3. Lay down a subfloor complete with sleepers. With this option I could still lay sheet vinyl down for the kitchen and put the cabinets over the sheet vinyl. Then the laminate would go over 1/2 of the room like the original plan. This plan is good since it would create a better feeling floor, give me something to attach the cabinets to on the floor and allow me to use the sheet vinyl. The drawback to this plan is the isn't enough room for my base board heaters which can't be raised. so my floor is going to come up past the back of the shroud by 1/3 inch so if they ever need to be removed in the future, it won't be pretty. Also, the shroud is meant to have a certain gap so the heaters work correctly which I would be messign with. This will also take me the longest and since my wife has been without a kitchen for a couple months she's not crazy about this idea.
So which option would be the best and is there any options that I'm not thinking of?
Thank you for reading my long explaination! Different people tell me different things. One person says don't put cabinets on the floating floor while others say it's o.k. Some say if I want to do it right I need a subfloor over the concrete while others say to lay the laminate on the concrete. I'm almost at my whits end here.
Anything anyone can suggest would be verrrrry helpful.
Wow, long post.
I would take this approach...
What look do you want? Do you want the vinyl/laminate combo? Do you want laminate everywhere? Do you want vinyl everywhere?
Pick your end game first. We can make any end game work with your cabinets AND with your clearance issues. Once you decide on the look you want then we can discuss the best way to proceed. If you don't pick your end game then you will have too many things to consider.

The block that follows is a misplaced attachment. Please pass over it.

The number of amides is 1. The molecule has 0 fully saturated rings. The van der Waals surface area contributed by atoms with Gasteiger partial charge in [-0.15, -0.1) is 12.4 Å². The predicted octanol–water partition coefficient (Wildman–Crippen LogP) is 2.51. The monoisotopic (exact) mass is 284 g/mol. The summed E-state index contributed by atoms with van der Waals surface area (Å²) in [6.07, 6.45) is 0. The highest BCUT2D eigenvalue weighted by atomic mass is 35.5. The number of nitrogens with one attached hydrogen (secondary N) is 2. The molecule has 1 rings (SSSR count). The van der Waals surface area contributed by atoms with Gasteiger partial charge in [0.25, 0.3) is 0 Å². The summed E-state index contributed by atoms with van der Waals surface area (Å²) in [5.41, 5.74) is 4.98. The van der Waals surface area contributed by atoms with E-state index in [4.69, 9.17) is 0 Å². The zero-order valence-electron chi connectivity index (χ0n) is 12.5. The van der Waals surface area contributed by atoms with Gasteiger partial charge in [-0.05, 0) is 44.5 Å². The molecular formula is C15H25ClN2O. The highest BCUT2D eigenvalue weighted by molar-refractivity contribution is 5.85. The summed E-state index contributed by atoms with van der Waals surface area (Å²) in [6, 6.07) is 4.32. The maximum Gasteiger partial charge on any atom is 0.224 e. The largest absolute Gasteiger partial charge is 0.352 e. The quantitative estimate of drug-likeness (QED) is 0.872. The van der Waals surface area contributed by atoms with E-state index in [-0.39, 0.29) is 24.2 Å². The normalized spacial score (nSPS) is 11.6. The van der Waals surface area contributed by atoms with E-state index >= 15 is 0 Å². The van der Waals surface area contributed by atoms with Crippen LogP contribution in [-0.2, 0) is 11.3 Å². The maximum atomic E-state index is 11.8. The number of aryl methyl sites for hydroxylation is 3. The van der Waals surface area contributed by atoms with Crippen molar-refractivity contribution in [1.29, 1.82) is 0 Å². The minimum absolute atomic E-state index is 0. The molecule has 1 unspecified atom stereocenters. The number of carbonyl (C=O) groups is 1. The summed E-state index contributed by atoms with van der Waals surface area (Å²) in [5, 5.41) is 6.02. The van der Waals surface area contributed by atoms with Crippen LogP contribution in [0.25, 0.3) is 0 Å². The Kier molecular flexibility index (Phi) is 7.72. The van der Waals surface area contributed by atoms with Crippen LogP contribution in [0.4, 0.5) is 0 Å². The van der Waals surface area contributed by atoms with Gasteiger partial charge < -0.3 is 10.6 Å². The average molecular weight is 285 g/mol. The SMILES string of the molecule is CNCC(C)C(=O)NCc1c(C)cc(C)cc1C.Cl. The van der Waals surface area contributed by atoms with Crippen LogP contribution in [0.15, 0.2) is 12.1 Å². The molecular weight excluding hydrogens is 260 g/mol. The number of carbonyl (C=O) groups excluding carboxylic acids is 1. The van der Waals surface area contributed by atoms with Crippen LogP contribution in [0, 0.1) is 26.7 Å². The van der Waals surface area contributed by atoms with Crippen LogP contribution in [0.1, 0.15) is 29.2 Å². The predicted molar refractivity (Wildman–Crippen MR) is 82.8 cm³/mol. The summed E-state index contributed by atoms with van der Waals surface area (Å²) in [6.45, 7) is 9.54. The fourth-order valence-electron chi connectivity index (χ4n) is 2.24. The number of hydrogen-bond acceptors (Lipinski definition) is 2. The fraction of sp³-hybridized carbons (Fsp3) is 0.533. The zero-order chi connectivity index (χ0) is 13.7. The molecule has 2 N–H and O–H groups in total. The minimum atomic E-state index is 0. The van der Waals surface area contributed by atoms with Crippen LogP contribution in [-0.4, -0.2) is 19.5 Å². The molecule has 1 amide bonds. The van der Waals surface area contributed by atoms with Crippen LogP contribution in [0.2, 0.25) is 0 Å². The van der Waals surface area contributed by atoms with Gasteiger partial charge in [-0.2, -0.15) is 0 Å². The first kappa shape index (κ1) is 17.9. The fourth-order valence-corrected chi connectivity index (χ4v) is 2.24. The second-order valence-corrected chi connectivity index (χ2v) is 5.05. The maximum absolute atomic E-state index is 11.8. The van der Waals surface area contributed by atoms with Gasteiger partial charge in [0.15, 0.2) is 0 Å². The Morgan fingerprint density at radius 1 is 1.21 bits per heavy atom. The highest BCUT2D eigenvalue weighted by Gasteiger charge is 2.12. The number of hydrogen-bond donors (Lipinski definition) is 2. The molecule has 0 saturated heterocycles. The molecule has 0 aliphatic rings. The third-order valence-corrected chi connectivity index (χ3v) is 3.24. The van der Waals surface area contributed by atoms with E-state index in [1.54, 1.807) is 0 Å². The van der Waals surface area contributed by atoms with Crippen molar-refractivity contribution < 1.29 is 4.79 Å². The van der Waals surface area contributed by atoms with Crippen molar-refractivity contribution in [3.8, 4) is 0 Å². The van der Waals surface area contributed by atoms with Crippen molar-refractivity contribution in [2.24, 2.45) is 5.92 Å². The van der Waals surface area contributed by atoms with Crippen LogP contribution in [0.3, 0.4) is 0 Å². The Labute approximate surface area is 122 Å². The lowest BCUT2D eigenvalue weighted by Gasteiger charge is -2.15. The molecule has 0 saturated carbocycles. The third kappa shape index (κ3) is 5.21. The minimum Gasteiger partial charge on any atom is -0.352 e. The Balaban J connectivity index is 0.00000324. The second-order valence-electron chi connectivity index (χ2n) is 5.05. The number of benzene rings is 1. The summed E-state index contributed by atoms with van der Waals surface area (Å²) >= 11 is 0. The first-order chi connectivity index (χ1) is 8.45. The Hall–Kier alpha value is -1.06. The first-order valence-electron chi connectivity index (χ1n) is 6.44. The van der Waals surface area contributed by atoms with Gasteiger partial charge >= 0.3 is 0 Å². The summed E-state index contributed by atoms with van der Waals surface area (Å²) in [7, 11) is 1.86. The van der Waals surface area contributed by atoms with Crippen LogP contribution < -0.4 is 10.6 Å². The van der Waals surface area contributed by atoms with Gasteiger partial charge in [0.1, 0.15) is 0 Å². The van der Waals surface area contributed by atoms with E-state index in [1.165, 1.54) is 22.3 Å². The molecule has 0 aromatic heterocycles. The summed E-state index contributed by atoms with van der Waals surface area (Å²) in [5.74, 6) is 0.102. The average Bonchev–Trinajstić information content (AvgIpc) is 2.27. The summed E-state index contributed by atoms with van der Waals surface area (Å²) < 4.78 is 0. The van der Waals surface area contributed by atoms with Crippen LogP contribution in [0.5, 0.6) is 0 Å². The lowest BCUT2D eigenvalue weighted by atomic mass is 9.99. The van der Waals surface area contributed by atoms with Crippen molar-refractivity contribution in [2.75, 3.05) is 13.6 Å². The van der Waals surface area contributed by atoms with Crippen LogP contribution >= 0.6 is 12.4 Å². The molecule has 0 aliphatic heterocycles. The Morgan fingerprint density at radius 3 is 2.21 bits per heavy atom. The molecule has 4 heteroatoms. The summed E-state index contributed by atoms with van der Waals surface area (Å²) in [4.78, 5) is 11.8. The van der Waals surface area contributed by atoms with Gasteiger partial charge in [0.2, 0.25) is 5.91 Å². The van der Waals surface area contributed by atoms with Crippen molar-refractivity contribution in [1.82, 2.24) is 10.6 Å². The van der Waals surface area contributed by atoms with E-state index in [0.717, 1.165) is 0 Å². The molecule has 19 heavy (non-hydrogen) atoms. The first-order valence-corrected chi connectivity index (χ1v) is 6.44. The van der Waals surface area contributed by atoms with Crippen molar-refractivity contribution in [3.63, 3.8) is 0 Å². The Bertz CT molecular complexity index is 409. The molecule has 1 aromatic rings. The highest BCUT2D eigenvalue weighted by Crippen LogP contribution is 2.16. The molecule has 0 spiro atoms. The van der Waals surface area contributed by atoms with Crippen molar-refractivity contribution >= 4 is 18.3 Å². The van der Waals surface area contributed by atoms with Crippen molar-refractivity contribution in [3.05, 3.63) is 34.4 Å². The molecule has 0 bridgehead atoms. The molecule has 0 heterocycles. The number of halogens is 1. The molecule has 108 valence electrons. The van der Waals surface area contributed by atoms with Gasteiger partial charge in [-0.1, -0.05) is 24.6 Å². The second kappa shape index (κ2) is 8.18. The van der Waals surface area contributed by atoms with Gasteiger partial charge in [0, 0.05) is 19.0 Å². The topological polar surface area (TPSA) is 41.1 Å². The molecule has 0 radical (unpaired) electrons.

Costs will all be relatively close. Ease of install will all be similar. PLUS, no compromises need to be made on doing it right.
LOL! Yes the post was extrememly long. I guess I've been thinkng about it so much that when I started typing it turned out to be very long by the time I was done typing.
One of the problems that I have is I don't really care if I have laminate or vinyl in the kitchen. Right now I'm aiming for ease and completion but not if it sacrifices doing it right.
Option two if you like laminates but you will need to learn how to make the cuts. No big deal.
Option one - You could attach the cabinets to the floor through the laminate. The laminate would expand and contract toward the outside edges.
Option 3 but with no sleepers to avoid the clearance issues.
Option 4 - tile, under the cabinets.
Option 5 - Some combination
Which would I do? Hmmm. I think I would go option 4. For speed and ease I would do option 3 w/o sleepers. Glue 3/4 exterior, a/c if possible, B/C if you must, directly to the concrete then lay the best vinyl you can buy over that. You may need to skim the seams with a leveling compound so they don't telegraph through the floor.
Now your floor is done, you can install the cabinets and appliances on top plus you do not have any clearance issues. Tile would have the same benefits.
I was just reading about gluing ply to concrete. This could be a good underlayment for your vinyl.
I think your objectives should be the following.
1- Attach that peinisula to the floor
2- allow for clearance and airspace under the baseboard heat
3- get it done quickly to save your marriage and your sanity
|All times are GMT -5. The time now is 09:29 PM.|
Copyright © 2003-2014 Escalate Media LP. All Rights Reserved